One of the initiatives to spark collaborative work was our health portal, devised so that the citizen could participate in the management of their own illness. Thanks to this platform, that more than 50% of our patients already use, they can communicate directly with their nurse or doctor. In this act of empowering the citizen, technology is the driving force of change, bringing healthcare closer to each individual. And this is not science fiction, medicine based on the 5Ps is now a reality: population focused, predictive, preventative, proactive and personalised. Nowadays, we all have health in our pockets because mobile phones are first-rate health tools that are always with us.
– These new technologies are favouring the integration of companies from outside the sector that have detected new business opportunities. For example, Amazon has launched itself onto the market through a joint venture together with JP Morgan and Berkshire Hathaway. How are you preparing to face these new competitors?
– Our first reaction is surprise. The second is to stop and analyse the reasons why these companies are introducing themselves into a sector that was previously foreign to them and study the value that they can add to healthcare. We often make the mistake of thinking that we are more expert in one area, having spent many years in a sector. Today, the rules of the game have changed and it is precisely technology that is breaking those notions and those traditional barriers that existed before. So, it should not come as a surprise that outside companies introduce their experience into other areas. These initiatives are becoming interesting due to the fact that they make important companies help to normalise these concepts of transformation and change in the public sector. However, we can never forget that that technological vision always has to go hand in hand with the concept of humanisation, closeness and warmth in the care from healthcare professionals. It would be ideal for the two visions to come together, since healthcare is a sector that has had superficial transformation for years but without much real, in-depth transformation.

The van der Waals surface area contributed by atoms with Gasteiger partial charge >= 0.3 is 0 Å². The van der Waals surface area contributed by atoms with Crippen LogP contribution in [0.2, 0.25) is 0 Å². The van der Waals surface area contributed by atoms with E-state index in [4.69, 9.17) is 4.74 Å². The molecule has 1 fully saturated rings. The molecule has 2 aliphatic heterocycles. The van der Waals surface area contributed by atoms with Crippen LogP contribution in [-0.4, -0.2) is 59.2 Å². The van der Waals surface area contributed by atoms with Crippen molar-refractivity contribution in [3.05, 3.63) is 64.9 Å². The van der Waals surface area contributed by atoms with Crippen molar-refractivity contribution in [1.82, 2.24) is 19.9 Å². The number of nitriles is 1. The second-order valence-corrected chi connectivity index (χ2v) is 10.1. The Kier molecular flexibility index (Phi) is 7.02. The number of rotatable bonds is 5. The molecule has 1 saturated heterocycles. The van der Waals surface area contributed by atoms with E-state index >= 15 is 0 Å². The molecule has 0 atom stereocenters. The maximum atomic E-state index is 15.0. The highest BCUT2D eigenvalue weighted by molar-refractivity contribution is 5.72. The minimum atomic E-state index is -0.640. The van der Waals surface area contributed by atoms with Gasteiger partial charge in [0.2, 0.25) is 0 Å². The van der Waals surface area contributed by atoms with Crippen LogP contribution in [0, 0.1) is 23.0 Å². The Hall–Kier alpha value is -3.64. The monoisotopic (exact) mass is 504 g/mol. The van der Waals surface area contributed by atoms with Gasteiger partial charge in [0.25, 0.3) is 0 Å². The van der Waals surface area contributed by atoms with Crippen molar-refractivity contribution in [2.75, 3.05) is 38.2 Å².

– According to the OSCE, it is predicted that, in the next five years, that more than four million “digital employees” will be lacking in the workplace. Is this something that is already affecting your sector?
– We haven´t noticed it yet, but it is true that in the healthcare sector we have to be prepared and conscious of the fact that in the future there will be a lack of doctors, professionals related to technology and highly skilled jobs. That is a problem in which the authorities should get involved and act as quickly as society needs for a permanent transformation. And, we, as organisations, should be capable of attracting and retaining talent. Our objective is to always be at the forefront of technology because, to keep the best talent, we have to opt for innovation and digital transformation.
– Incorporating new technologies and lines of work requires an organisational change: accepting new tasks, taking responsibility for mistakes…How was the need to innovate conveyed to the board of directors and the organisation?
– Ribera Salud has a digital culture; we were born with innovation and the use of technology at patient level. We were, in fact, the first company in the Spanish public system to introduce electronic medical records. For me, the idea of cultural transformation is fundamental in an organisation. At first, people are reluctant to do different things but when you manage to involve them and make them the protagonists of the process and they see that the effort of adapting to new methodologies makes their job easier and improves the care given to citizens, you get results. In that way, a very positive inertia is created in the company in which creativity, flexible environments and innovators come together to maintain talent. We choose a culture of innovation that goes from the bottom to the top.
– As CEO, how are you facing the challenges that digital transformation brings with it?
– As CEO I have been lucky to lead a process of introducing technology into the health system when the digital experience did not exist in the sector. If I go back 20 years, the most important role was to lead that internal cultural change in the face of difficulties that arose through being pioneers. We had to push and assure people that we were taking the right steps. And, even today, the challenge of knowing how to project with confidence that we are heading towards the future continues.